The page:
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Chef Jose Andres poses for a portrait while promoting his new book, We Fed an Island, in New York September 12, 2018. Picture taken September 12, 2018. REUTERS/Lucas Jackson(reuters_tickers)
By Richard Leong
NEW YORK (Reuters) - Award-winning chef José Andrés this week laid out his personal account of feeding citizens in Puerto Rico whose lives were ravaged by Hurricane Maria a year ago, amid renewed debate over the government's relief efforts on the U.S. island territory.
Food relief in the Caribbean is familiar ground for Andrés, 49, a Michelin-starred chef praised for his cutting-edge cuisine. His World Central Kitchen charitable operation has been active in Haiti in response to the deadly earthquake that shook that island in 2010.
Andrés' book "We Fed an Island," co-authored with Richard Wolffe, chronicles the scramble for food and water and working kitchens to feed Puerto Ricans who could not leave.
"Food was giving hope and the stability to one community at a time," the Spanish-born chef told Reuters during a book tour.
President Donald Trump, facing criticism of his administration's Puerto Rico relief effort as Hurricane Florence approached the Carolinas, tweeted on Wednesday that the government "did an unappreciated great job in Puerto Rico, even though an inaccessible island with very poor electricity..."
Armed with the experience of serving three million meals in Puerto Rico, Andrés said he and his team will do the same for residents in the Carolinas, where Hurricane Florence made landfall on Friday.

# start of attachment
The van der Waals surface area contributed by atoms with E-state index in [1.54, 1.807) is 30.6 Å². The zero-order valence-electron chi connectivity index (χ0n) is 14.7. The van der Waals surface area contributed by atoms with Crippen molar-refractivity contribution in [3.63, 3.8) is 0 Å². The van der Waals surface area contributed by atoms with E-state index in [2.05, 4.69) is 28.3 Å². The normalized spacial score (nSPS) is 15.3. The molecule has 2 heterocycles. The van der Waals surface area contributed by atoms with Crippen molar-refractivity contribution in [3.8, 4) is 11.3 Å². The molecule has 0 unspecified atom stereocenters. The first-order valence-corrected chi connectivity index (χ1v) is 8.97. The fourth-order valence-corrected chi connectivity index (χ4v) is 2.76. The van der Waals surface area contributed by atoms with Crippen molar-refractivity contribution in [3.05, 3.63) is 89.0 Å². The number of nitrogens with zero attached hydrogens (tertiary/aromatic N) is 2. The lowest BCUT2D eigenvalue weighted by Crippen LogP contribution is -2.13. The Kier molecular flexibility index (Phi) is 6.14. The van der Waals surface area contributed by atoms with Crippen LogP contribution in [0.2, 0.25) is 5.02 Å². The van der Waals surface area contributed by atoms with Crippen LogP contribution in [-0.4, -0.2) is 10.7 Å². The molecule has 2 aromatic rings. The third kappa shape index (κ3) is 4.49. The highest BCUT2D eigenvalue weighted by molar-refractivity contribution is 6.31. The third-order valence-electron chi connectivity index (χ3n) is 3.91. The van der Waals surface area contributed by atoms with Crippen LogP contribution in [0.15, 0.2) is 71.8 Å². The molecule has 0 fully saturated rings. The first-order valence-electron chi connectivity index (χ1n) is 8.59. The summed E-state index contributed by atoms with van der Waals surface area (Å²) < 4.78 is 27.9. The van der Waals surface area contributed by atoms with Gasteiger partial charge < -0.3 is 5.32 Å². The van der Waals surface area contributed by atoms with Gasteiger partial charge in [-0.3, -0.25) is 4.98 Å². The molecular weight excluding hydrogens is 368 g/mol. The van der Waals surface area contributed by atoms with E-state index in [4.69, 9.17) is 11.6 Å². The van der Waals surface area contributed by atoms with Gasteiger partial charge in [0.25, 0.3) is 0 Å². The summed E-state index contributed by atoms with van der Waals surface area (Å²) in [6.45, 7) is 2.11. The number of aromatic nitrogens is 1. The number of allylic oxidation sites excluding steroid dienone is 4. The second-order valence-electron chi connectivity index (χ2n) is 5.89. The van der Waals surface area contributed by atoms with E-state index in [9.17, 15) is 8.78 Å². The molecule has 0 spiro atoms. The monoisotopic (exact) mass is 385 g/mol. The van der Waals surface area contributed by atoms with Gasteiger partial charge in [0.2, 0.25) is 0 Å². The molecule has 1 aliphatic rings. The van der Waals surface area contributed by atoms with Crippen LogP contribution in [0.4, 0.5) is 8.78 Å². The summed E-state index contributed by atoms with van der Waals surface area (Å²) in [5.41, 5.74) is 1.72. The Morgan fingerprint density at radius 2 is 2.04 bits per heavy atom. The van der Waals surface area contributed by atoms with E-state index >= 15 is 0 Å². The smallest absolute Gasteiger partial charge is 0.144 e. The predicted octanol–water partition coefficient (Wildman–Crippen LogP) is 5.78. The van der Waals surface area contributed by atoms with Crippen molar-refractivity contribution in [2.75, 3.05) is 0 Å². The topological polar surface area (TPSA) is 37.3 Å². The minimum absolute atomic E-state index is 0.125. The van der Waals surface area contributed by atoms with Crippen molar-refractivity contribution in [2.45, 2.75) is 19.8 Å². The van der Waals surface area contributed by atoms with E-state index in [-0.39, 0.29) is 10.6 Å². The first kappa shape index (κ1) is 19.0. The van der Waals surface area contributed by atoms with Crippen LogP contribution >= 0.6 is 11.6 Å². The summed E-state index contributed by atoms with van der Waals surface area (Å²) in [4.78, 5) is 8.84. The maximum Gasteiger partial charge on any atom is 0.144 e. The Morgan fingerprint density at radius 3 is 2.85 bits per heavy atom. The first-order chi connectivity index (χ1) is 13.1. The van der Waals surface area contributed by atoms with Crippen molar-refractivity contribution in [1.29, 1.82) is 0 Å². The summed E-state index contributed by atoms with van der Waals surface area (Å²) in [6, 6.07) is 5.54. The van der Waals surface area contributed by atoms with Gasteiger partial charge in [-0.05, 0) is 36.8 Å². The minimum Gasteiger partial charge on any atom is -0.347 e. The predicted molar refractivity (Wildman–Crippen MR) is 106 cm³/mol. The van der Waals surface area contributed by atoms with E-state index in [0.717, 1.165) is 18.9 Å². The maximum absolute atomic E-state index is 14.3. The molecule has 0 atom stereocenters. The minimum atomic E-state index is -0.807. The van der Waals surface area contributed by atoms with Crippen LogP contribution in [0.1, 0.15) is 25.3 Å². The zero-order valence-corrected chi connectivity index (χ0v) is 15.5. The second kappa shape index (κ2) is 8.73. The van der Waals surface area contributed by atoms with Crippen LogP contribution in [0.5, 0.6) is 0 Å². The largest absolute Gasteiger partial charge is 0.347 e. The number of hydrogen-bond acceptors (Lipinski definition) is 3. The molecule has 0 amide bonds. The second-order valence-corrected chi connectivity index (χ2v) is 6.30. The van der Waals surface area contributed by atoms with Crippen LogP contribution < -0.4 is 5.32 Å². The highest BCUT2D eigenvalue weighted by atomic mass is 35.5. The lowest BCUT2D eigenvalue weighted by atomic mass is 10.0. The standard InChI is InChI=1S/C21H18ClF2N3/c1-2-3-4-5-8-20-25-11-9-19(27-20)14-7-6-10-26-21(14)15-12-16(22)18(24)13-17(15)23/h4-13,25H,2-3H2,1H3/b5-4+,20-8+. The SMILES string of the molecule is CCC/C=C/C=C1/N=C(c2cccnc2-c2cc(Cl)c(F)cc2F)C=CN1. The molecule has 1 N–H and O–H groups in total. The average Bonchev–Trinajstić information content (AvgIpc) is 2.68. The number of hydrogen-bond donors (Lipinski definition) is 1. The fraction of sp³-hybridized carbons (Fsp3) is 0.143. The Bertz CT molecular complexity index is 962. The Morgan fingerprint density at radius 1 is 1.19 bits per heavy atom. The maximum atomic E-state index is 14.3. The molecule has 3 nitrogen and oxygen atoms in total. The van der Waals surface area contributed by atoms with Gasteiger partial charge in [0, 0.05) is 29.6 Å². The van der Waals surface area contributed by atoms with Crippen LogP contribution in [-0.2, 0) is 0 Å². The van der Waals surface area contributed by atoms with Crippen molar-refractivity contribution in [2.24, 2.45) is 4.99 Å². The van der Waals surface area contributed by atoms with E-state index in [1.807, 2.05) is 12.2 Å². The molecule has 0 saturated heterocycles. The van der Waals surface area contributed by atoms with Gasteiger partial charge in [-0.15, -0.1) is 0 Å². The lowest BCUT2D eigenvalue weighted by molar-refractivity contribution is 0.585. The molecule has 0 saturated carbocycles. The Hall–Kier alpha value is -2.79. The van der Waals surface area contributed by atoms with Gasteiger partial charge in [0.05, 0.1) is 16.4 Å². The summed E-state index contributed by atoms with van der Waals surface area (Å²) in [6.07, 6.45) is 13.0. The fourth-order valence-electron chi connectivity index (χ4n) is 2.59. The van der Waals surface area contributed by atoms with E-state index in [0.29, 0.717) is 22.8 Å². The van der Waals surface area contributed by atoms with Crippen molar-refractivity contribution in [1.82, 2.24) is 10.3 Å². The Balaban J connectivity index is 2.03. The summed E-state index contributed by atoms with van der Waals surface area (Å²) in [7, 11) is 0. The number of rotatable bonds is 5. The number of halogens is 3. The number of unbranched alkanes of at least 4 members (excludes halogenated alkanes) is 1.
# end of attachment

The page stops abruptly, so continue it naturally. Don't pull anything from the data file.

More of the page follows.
"What I know is whatever that’s needed, we are ready," he said.
100,000 MEALS DAILY
Puerto Rico was struck by the most powerful storm in almost a century on Sept. 17, 2017.
The death toll from Maria is estimated to have reached nearly 3,000 and has cost $90 billion (68.6 billion pounds). It also left much of the island without electricity for months.
Andrés flew to San Juan less a week after Maria hit. He quickly developed a feeding plan with friends and local chefs. They travelled daily to secure supplies to make sandwiches and prepare sancocho, a meat and vegetable soup.
They eventually were serving 100,000 meals a day across the island.
Besides less-than-ideal cooking conditions, Andrés was pushing back against red tape and what local officials and critics have perceived as inadequate federal response to Maria.
"When I tweeted that the federal government was letting Puerto Ricans down and leaving them to die, those are real calls for help. Those are real calls for actions," he said.
Trump this week disputed Puerto Rico's death toll, tweeting: "3000 people did not die in the two hurricanes that hit Puerto Rico. When I left the Island, AFTER the storm had hit, they had anywhere from 6 to 18 deaths."
While Andrés has criticized government leadership in rebuilding Puerto Rico, he said he received plenty of support from members of the Navy, National Guard and Department of Homeland Security on the ground.
"I’m not in the government. People like me should be speaking up," Andrés said.
(This version of fixes typo in first paragraph.)
(Reporting by Richard Leong; Editing by Dan Grebler)